SC dismisses Cavite RTC judge for ignorance of law
THE Supreme Court has dismissed from service a Cavite Regional Trial Court judge who has been found administratively liable for dismissing the case against 10 members of the Lex Leonum fraternity involved in the fatal hazing of San Beda law student Marc Andrei Marcos in 2012.
In a decision, the high court ordered the dismissal from service of Judge Perla V. Cabrera-Faller, presiding judge of Regional Trial Court, Branch 90, Dasmariñas City, Cavite.
The SC also ordered the forfeiture of Faller’s retirement benefits as judge.
The decision came after the high court upheld the findings of the Office of the Court of Administration, which found Faller guilty of gross ignorance of the law and for violating Rule 1.01 and Rule 3.01, Canon 3 of the Code of Judicial Conduct, but modified its recommended penalty.
Instead of imposing a six-month suspension from the service without salary as recommended by the OCA, the high tribunal also resolved to dismiss the respondent judge from the service.
Faller’s dismissal stemmed from her orders issued in 2013 recalling the arrest warrants against the accused, saying that these were inadvertently issued despite the earlier finding of probable cause for the issuance of such; for sending the record of the case to the archives, and for hastily dismissing the criminal case without hearing the side of the prosecution.
“Without a quibble, Judge Cabrera-Faller demonstrated lack of knowledge and understanding of the basic rules of procedure when she issued the questioned orders,” the SC said.
On May 8, 2013, the Office of the Prosecutor issued a resolution recommending the prosecution of several Lex Leonum fraternity members for violation of Republic Act No. 8049, otherwise known as the Anti-Hazing Law.
In the same resolution, the OCP also recommended that Cornelio Marcelo, the person assigned to be the buddy or “angel” of Marc Andrei during the initiation rites, be discharged as a state witness.
Subsequently, the information for violation of R.A. No. 8049 was filed against Jenno Antonio Villanueva, Emmanuel Jefferson Santiago, Richard Rosales Mohamad Fyzee Alim Chino Daniel Amante Julius Arsenio Alcancia, Edrich Gomez, Dexter Circa, Gian Angelo Veluz, Glenn Meduen, alias Tanton, alias Fidel, alias E.R., and alias Paulo, before the RTC.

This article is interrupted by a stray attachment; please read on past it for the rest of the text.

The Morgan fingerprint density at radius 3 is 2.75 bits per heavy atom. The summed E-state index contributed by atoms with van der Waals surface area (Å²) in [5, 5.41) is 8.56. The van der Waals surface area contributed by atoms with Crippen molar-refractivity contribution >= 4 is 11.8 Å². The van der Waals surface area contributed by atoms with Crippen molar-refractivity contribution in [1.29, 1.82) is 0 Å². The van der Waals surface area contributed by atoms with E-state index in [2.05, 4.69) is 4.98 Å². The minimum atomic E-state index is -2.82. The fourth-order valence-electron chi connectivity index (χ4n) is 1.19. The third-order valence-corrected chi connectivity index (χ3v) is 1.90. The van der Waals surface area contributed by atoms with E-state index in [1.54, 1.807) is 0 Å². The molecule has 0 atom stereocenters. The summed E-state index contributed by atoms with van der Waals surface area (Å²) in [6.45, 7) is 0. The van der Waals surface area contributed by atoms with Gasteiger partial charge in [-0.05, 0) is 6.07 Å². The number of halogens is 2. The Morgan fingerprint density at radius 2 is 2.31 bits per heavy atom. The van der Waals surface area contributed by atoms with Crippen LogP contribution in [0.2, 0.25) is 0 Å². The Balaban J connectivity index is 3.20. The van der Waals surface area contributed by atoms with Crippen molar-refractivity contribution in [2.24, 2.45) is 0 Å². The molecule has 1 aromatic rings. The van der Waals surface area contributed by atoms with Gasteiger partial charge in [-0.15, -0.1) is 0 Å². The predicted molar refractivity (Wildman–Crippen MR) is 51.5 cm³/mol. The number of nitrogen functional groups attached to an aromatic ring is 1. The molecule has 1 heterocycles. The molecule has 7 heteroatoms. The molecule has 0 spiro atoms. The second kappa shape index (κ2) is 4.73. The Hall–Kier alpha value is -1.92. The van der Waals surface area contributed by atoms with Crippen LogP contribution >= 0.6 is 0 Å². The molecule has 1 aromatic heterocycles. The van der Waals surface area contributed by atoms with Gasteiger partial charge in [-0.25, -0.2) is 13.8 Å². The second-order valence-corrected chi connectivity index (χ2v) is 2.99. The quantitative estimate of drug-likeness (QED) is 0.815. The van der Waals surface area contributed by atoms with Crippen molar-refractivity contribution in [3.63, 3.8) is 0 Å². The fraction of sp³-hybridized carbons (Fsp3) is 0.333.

Finding probable cause to sustain the prosecution of the accused, Judge Cabrera-Faller issued an order dated June 3, 2013, directing the issuance of a warrant of arrest and, at the same time, the archiving of the entire record of the case until the arrest of the accused.
On August 15, 2013, acting on the separate motions for the determination of probable cause and to withhold issuance of warrants of arrest and extremely urgent motion to quash warrant of arrest filed by the accused, the respondent judge issued an order quashing, lifting and setting aside the warrants for their arrest and ultimately dismissing the case against all of the accused for lack of probable cause.
In dismissing the case, Judge Faller pointed out that she found no probable cause to indict the accused for violation of R.A. No. 8049 as the statement of Marcelo and those of the other accused failed to show that the accused conspired to inflict fatal initiation rites injuries on Marc Andrei.
In immediately archiving the case without waiting for the six-month period, the Court held that the respondent judge “exhibited bias, if not incompetence and ignorance of the law and jurisprudence.”
“It could also be that she knew it, but she opted to completely ignore the law or the regulations. Certainly, it was a case of grave abuse of discretion as her actuations were not in accord with law or justice,” the SC said.
On the other hand, the Court said Judge Cabrera-Faller’s recall of the arrest warrants could only mean that she failed to comply with her constitutional mandate to personally determine the existence of probable cause before ordering the issuance of the warrants of arrest.
It noted that the judge even failed to explain why she issued the warrants inadvertently.
“Her utter disregard of the laws and rules of procedure, to wit: the immediate archiving of Criminal Case No. 11862-13, the recall of the warrant of arrest which she claimed were issued inadvertently and the hasty dismissal of the case displayed her lack of competence and probity, and can only be considered as grave abuse of authority. All these constitute gross ignorance of the law and incompetence,” the Court ruled.
The SC added that considering the strong evidence presented by the prosecutors, it would have been more prudent for the respondent judge to conduct summary hearings in view of the conflicting statements of the prosecution and defense witnesses
“Although this is not actually required by the rules, when the direct and circumstantial evidence are so detailed and corroborative of one another in every particular, it behooved upon her to make further inquiries. Precipitate dismissal of the case, in the face of overwhelming evidence, can only raise quizzical eyebrows,” the SC ruled.